By Susie Coston
Here at Farm Sanctuary, we think a lot about turkeys this time of year. That’s because more than 45 million turkeys used for food are slaughtered in the weeks leading up to Thanksgiving. Apart from that grim statistic, there is so much that I wish more people knew about them.
I wish more people knew how turkeys suffer. On factory farms, turkeys are selectively bred to develop horribly distorted bodies — chests so huge that they can’t mate or fly or perch. Their abnormal size overtaxes their hearts, and their feet and legs are crippled from bearing so much weight. They are crammed into windowless warehouses by the thousands, and parts of their sensitive beaks and toes are cut off without anesthetics.
Even more than that, I wish more people knew that turkeys are like us in so many ways. Turkeys are incredibly personable, each a unique individual. In fact, many of the qualities that endear them to us are the very ones we value in other human beings. Let me tell you about some turkeys I have known.
Chicky, one of the most popular turkeys to ever live at the New York Shelter, had health issues, but he never showed guests anything but his stunning strut and his sweet nature. He let adults and children touch his wattles and snood and stroke his feathers. If you whistled, he’d answer you with a gobble. Chicky’s other love, besides attention, was food. Gaining weight was not a problem for Chicky, though! His constant strutting kept him fit.
Around here, turkeys are famous, sometimes infamous, for their curiosity. We have a new turkey named Daisy who is even more curious than most. When you are in Daisy’s vicinity, whatever you are doing, she’s probably right behind you. Walk through the turkey pasture – there’s Daisy! Walk into the barn – there’s Daisy! Turn your back on your healthcare kit – there’s Daisy taking inventory! Some of the turkeys like to run off with the items they find in our kits, but Daisy just keeps digging, determined to investigate everything inside.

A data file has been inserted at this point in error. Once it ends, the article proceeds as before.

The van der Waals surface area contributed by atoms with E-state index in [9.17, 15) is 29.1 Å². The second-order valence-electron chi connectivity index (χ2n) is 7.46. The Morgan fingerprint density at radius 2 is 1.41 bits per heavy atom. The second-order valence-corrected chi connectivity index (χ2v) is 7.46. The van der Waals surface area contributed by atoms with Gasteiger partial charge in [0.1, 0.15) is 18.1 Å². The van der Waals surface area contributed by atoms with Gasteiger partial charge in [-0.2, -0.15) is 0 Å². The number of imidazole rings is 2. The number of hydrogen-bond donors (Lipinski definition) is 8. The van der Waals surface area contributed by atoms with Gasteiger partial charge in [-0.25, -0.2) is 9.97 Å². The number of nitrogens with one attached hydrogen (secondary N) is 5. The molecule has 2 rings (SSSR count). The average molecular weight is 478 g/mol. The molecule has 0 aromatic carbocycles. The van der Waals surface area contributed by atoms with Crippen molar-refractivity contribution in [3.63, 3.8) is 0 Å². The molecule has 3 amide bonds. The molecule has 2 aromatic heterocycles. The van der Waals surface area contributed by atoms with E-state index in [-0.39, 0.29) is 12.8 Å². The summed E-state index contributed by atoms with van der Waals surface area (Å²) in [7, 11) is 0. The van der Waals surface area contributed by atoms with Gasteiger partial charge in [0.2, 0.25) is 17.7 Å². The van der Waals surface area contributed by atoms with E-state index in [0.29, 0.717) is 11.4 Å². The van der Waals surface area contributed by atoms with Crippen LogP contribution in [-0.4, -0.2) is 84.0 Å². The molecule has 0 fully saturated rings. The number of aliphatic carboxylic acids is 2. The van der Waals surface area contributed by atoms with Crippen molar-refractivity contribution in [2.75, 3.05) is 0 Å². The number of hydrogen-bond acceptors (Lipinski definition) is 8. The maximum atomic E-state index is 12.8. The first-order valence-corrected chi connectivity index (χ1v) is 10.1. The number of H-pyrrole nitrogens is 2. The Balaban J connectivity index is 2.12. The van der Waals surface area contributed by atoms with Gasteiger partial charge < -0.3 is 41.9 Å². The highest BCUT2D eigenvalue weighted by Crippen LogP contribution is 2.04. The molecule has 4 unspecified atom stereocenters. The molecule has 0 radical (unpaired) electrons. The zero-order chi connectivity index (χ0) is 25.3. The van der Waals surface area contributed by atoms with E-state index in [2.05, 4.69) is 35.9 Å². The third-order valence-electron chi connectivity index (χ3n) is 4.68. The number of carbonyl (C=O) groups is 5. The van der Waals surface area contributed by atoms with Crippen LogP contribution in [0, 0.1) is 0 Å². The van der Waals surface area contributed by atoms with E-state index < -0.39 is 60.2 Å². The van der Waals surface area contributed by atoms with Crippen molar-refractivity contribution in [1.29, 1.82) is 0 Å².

Our dear Marino was the clown of the farm and such a love. He arrived with facial paralysis that had caused his beak to be permanently crossed, resulting in eating and breathing difficulties. We gave him lots of attention and help, and he was always a good sport. He was intrigued when anyone brought a camera to his barn and strutted right up to it, thinking himself quite a celebrity. One year, we found a turkey-sized Santa hat for Marino. I swear he was fond of posing with it! Marino made us smile, and he knew it and loved it.
Hildy, one of my all-time favorite gals, lived at the New York Shelter for eight years. When you called her name, she’d come running. She spent hours with caregivers and guests, letting them stroke her back until she drifted off to sleep. This friendliness extended to her flock mates, too. She was especially close with her best friend, Kima, but no fellow turkey was beyond the scope of her good will. Like many animals, turkeys can be territorial and sometimes give newcomers a hard time, but Hildy never fought with anyone. She received every guest and new arrival to her home with complete graciousness. We could all learn from these turkeys: Put our best foot forward (and maybe even strut our stuff), keep our eyes open to the fascinating world around us, have a sense of humor, and, most of all, be kind to every living creature.
We could all learn from these turkeys: Put our best foot forward (and maybe even strut our stuff), keep our eyes open to the fascinating world around us, have a sense of humor, and, most of all, be kind to every living creature.